A masterpiece of deep time and wrenching gravity, the tortured surface of Saturn's moon Enceladus and its fascinating ongoing geologic activity tell the story of the ancient and present struggles of one tiny world. 

A masterpiece of deep time and wrenching gravity, the tortured surface of Saturn's moon Enceladus and its fascinating ongoing geologic activity tell the story of the ancient and present struggles of one tiny world. 

Some of Cassini’s best discoveries were serendipitous. What Cassini found at Saturn prompted scientists to rethink their understanding of the solar system.

You can only get to know a planet so well with remote and sporadic observations. To truly understand the dynamics of a place as complicated and interesting as Saturn, you have to go there and stay to explore.

Towering jets of ice and water vapor pouring out of a moon as tiny as Enceladus were a huge surprise (explaining why Voyager flybys in the early 1980s saw that the moon had a young surface), as was the later finding that the moon has an ocean under its icy crust. Scientists also had not expected to find Saturn’s magnetosphere -- the region around the planet strongly influenced by Saturn’s magnetic field -- to be filled with an electrically excited gas, or plasma, of oxygen. It turned out this was another surprise from Enceladus, as the water vapor from its plume is broken apart by sunlight and the liberated oxygen spreads out through Saturn’s magnetic bubble. Cassini detected this oxygen on approach to Saturn, but its origin was perplexing at first.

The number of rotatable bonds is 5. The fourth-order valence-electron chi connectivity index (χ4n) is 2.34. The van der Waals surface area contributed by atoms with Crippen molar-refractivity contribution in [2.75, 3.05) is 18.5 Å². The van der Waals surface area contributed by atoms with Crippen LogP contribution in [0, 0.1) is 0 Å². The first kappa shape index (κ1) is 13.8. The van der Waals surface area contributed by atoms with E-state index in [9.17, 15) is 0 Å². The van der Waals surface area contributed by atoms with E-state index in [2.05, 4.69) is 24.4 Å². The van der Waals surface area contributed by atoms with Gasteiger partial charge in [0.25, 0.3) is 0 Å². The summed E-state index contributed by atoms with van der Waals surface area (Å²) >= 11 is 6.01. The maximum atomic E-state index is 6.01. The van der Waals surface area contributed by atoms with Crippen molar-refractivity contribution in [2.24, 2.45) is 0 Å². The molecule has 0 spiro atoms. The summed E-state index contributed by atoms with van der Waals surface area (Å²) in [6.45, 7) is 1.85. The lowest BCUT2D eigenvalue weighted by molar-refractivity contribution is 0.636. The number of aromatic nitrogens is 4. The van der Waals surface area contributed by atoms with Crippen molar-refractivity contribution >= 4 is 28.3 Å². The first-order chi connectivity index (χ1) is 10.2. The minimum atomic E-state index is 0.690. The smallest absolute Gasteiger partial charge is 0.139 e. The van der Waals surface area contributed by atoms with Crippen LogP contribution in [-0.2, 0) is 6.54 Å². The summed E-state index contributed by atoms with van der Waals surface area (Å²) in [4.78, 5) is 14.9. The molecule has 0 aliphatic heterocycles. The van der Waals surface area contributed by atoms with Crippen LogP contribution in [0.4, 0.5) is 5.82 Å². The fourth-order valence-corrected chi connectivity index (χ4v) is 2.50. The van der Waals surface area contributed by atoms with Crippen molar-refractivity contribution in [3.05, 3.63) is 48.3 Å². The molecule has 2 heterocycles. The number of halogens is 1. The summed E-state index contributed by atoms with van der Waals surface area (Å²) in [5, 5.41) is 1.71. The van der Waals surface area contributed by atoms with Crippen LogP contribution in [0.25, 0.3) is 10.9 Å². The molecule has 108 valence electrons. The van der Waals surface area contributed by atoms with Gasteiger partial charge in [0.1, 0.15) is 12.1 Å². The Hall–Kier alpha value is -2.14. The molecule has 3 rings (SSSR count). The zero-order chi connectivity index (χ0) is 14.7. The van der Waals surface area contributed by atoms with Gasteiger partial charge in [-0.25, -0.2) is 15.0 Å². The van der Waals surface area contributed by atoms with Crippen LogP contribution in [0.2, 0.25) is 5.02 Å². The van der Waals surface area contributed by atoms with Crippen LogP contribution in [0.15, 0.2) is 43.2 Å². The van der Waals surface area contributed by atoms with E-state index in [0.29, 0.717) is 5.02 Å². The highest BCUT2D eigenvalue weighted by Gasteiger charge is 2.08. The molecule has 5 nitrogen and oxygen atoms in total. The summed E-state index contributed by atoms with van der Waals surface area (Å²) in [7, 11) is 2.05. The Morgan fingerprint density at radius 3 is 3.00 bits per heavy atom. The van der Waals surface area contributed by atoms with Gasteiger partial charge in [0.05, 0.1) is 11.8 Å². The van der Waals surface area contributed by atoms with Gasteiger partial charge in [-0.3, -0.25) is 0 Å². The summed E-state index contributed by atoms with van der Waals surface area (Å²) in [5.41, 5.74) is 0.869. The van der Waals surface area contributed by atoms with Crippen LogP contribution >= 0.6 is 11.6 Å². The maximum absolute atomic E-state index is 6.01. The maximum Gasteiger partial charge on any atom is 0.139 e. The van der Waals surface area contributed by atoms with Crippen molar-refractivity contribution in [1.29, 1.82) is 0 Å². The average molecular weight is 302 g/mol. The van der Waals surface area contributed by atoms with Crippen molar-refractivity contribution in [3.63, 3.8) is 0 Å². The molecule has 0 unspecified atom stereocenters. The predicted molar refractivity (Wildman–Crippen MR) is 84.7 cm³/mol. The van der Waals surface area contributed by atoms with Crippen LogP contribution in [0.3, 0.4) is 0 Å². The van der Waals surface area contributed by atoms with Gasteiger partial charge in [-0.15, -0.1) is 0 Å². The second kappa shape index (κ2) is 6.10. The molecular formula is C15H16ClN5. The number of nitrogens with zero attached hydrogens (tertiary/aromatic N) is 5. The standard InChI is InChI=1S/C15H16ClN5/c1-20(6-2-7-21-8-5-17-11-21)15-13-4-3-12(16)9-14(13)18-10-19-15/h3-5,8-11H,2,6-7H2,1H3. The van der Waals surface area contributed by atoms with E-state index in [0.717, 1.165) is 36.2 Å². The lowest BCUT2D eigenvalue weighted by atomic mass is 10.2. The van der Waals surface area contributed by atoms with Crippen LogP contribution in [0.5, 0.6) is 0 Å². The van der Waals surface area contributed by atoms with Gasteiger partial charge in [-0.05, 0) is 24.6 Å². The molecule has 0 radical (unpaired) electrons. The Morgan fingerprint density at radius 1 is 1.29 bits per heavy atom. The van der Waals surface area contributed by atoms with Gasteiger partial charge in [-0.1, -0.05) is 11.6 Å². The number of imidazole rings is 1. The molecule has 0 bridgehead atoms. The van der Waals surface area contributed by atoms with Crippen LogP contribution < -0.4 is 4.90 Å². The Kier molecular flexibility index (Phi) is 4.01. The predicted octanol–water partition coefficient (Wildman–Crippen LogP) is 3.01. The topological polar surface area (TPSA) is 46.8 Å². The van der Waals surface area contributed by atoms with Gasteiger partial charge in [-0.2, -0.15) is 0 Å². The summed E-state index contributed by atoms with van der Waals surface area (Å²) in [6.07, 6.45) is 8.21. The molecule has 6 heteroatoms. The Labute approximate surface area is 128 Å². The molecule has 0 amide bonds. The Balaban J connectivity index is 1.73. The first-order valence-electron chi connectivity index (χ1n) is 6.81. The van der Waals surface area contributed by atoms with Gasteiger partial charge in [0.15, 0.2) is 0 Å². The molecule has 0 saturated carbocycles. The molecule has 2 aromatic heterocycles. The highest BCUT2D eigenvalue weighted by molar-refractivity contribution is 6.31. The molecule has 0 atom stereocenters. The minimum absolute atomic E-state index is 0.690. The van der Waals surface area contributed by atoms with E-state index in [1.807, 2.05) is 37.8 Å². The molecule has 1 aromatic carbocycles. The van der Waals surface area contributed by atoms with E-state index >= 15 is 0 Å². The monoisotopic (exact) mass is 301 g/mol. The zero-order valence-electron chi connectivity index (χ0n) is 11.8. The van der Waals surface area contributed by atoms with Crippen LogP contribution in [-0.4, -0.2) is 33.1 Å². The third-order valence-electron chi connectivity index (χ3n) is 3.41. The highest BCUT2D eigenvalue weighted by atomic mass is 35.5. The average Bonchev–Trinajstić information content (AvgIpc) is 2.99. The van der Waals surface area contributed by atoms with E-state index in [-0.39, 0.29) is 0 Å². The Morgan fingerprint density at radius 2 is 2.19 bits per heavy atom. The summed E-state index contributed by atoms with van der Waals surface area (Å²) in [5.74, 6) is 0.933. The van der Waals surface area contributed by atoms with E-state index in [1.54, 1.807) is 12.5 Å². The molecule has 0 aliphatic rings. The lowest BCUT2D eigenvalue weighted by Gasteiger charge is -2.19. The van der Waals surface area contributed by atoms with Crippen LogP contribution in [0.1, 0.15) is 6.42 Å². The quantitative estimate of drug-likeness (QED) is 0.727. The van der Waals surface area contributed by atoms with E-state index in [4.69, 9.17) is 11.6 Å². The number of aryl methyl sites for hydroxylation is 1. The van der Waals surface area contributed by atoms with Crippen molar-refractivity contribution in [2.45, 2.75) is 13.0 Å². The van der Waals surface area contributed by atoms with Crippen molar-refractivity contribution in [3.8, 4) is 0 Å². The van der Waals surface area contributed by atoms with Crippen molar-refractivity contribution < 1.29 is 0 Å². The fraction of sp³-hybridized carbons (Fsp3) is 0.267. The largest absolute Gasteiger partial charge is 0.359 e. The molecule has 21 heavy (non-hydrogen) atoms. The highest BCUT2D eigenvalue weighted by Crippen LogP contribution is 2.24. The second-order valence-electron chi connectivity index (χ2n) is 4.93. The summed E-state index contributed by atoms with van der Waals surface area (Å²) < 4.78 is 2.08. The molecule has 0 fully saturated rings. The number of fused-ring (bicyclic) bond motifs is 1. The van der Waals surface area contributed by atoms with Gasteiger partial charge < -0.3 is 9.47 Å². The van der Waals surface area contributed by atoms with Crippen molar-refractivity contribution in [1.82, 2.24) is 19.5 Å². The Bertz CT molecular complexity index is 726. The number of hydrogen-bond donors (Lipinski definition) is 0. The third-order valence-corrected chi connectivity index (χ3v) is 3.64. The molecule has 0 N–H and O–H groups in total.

No one knew for sure what kind of environment ESA’s Huygens probe would find when it came to rest on Titan’s surface, so Huygens was built either to land on hard ground or float, if need be. Cassini later showed scientists that most of the moon’s lakes and seas were near the north pole, and most of the moon’s landscape was more like the Arizona desert. Cassini also observed a surprisingly rich variety of complex, organic chemicals forming in Titan’s atmosphere.

Another unexpected finding -- which endures as a mystery -- is the irregularity of Saturn’s day (how long the planet takes to make one rotation on its axis). At Jupiter, a beacon-like burst of radio waves known as “kilometric radiation” beams out with clock-like regularity once a day. But Saturn’s kilometric radiation isn’t consistent. It’s somewhere between 10.6 and 10.8 hours. That might not seem like a big discrepancy, but for such a fundamental property as the planet’s rotation period, it’s frustratingly imprecise for scientists. They hope to settle the score by the time the mission ends by flying Cassini close enough to the planet to tease out the true answer from the magnetic field.